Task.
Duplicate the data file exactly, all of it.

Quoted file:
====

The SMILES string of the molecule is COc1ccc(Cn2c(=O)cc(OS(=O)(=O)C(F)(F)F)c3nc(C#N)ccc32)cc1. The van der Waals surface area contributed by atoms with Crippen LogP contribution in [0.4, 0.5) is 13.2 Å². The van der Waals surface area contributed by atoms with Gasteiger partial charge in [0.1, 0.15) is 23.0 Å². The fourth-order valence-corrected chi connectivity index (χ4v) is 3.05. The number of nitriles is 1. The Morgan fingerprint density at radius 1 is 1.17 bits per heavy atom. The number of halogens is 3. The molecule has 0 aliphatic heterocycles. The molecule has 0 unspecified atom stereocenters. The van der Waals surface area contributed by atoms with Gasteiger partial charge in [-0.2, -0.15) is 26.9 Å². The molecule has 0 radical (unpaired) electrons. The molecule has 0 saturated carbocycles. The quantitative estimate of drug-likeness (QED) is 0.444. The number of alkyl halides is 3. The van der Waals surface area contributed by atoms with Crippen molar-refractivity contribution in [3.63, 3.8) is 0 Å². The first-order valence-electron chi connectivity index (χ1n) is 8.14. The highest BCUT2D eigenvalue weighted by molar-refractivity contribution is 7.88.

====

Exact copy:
The SMILES string of the molecule is COc1ccc(Cn2c(=O)cc(OS(=O)(=O)C(F)(F)F)c3nc(C#N)ccc32)cc1. The van der Waals surface area contributed by atoms with Crippen LogP contribution in [0.4, 0.5) is 13.2 Å². The van der Waals surface area contributed by atoms with Gasteiger partial charge in [0.1, 0.15) is 23.0 Å². The fourth-order valence-corrected chi connectivity index (χ4v) is 3.05. The number of nitriles is 1. The Morgan fingerprint density at radius 1 is 1.17 bits per heavy atom. The number of halogens is 3. The molecule has 0 aliphatic heterocycles. The molecule has 0 unspecified atom stereocenters. The van der Waals surface area contributed by atoms with Gasteiger partial charge in [-0.2, -0.15) is 26.9 Å². The molecule has 0 radical (unpaired) electrons. The molecule has 0 saturated carbocycles. The quantitative estimate of drug-likeness (QED) is 0.444. The number of alkyl halides is 3. The van der Waals surface area contributed by atoms with Crippen molar-refractivity contribution in [3.63, 3.8) is 0 Å². The first-order valence-electron chi connectivity index (χ1n) is 8.14. The highest BCUT2D eigenvalue weighted by molar-refractivity contribution is 7.88.